Column: Teammate’s death inspires skiers to race in his memory

Column: Teammate’s death inspires skiers to race in his memory

Mike Costa had been sick two weeks before the accident, senior Rob Fox, of Northeastern’s men’s slalom team, remembers.

“He was really sick,” Fox said. “But he still came up every weekend.”

As a first-year member of the downhill ski team, Costa had already earned a reputation among his teammates – a team player whose enthusiasm for skiing was contagious. Costa had become a staple at the team’s weekly ski races, held every weekend from the start of the season in January to the end in February. It would have been strange if he weren’t there.

So he was exactly where everybody expected him to be on the morning of Feb. 7, 2004: the back seat of teammate Keith Bertolino’s yellow Ford Mustang on the way to Berkshire East resort for the weekly meeting.

Costa was probably nervous. Since he was a newbie to the world of ski racing, he often was nervous when he got to the racecourse, Bertolino said.

But he didn’t make it there this time.

The rain from the night before left an icy sheet over Route 2, causing Bertolino’s Mustang to fishtail while navigating an incline and slide into oncoming traffic where the car collided with another.

Teammate Kristina Brodsky, who was sitting in the passenger seat in front of Costa, suffered fractured vertebrae, a collapsed lung, a lacerated spleen and liver and a fractured pelvis. She also had head trauma, and still suffers from some memory loss, Bertolino said. Bertolino had broken vertebrae, a collapsed lung and a few broken ribs. Costa lost his life.

The ski races, and the season, were over – now it was time to regroup.

Surely, a teammate knows how to console you after a bad run resulting in a loss. But how do you console each other after a loss of this magnitude?

“We spent a lot of time with each other and comforted one another,” said Rhiannon Quirk, who has been on the team for four years and is now president. “Even if it had nothing to do with the accident, we always hung out so nobody had to feel like they were alone.”

Also absent was Bertolino, who was kept in a drug-induced coma for five days after the accident. His spinal injuries were severe, there was a chance he could never walk again – skiing again was simply out of the question.

“I had five of the top spine surgeons in the nation and they were all debating whether or not I could return to skiing and racing,” Bertolino said. “It was debated for a while because my injury was so severe and infrequent.”

Bertolino was in and out of the hospital for months – spending three months keeping his head and neck steady in a halo to protect his broken vertebrae.

Meanwhile, his teammates continued to cope, and they weren’t alone. Two weeks after the tragedy they got support from outside their team. Two members of the Tufts University racing team started a memorial race for Costa. It was held at Mt. Snow.

“At that point no one on our team was in a condition to organize a race like that,” Fox said. “They took charge and they were the first ones responsible for the race.”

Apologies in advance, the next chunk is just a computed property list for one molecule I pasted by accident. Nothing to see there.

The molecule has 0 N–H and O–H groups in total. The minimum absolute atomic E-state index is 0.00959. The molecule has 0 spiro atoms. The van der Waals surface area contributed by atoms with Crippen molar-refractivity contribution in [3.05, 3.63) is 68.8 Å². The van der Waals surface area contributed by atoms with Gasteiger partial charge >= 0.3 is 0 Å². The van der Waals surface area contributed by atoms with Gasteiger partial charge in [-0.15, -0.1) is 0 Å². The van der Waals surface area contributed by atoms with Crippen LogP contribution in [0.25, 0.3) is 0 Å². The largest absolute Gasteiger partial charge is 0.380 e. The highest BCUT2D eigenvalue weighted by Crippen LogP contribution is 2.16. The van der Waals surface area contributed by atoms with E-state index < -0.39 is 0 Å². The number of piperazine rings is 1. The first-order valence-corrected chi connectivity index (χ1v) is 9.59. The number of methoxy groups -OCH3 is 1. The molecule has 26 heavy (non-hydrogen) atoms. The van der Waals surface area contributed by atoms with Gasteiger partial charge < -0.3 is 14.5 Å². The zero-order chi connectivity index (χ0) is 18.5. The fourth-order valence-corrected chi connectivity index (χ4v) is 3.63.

The Mike Costa Memorial Race has continued to grow, along with his legacy. This past Sunday the race was held at Wildcat Mountain in New Hampshire, with proceeds from the race contributing to Youth Enrichment Services, which provides skiing lessons for underprivileged children and is the charity Costa’s family chose.

And that’s not all. There’s also the Mike Costa award, which the slalom slopers give to a teammate every year who “displays the selflessness and enthusiasm for skiing that Mike did,” Quirk said.

It’s been three years since the accident, and since then the team has continued on an upward path. Membership has gone up, enthusiasm for skiing has risen and the teammates are much closer than in years past. The team has improved as well; the women’s club participated in the regional championships this year.

“Since I raced freshman year, two of the members have become coaches and there’s maybe only two or three people left from that original team,” Bertolino said. “The atmosphere has changed a little bit; we’re more of a team and people are motivated to do things.”

There was one familiar face this season – Bertolino. After three years, countless numbers of doctor’s appointments and hours of debating, the junior computer engineer finally hit the slopes again.

“It felt pretty good to get back, especially when I thought there was no chance I would ever get back,” Bertolino said. “Just psychologically it was a good feeling to return to skiing after people said you should be accepting of being alive.”

Bertolino has done well this season, finishing in mid-pack more often than not in his races.

But more importantly, the team itself is having fun.

“It’s a pretty unique team,” Fox said. “You spend the whole weekend together with everyone, it’s not the most competitive sport, and it’s more of just enjoying the sport and having fun.”

Qualities, I’m sure, Costa would attest to.

– Matt Foster can be reached for comment at [email protected]

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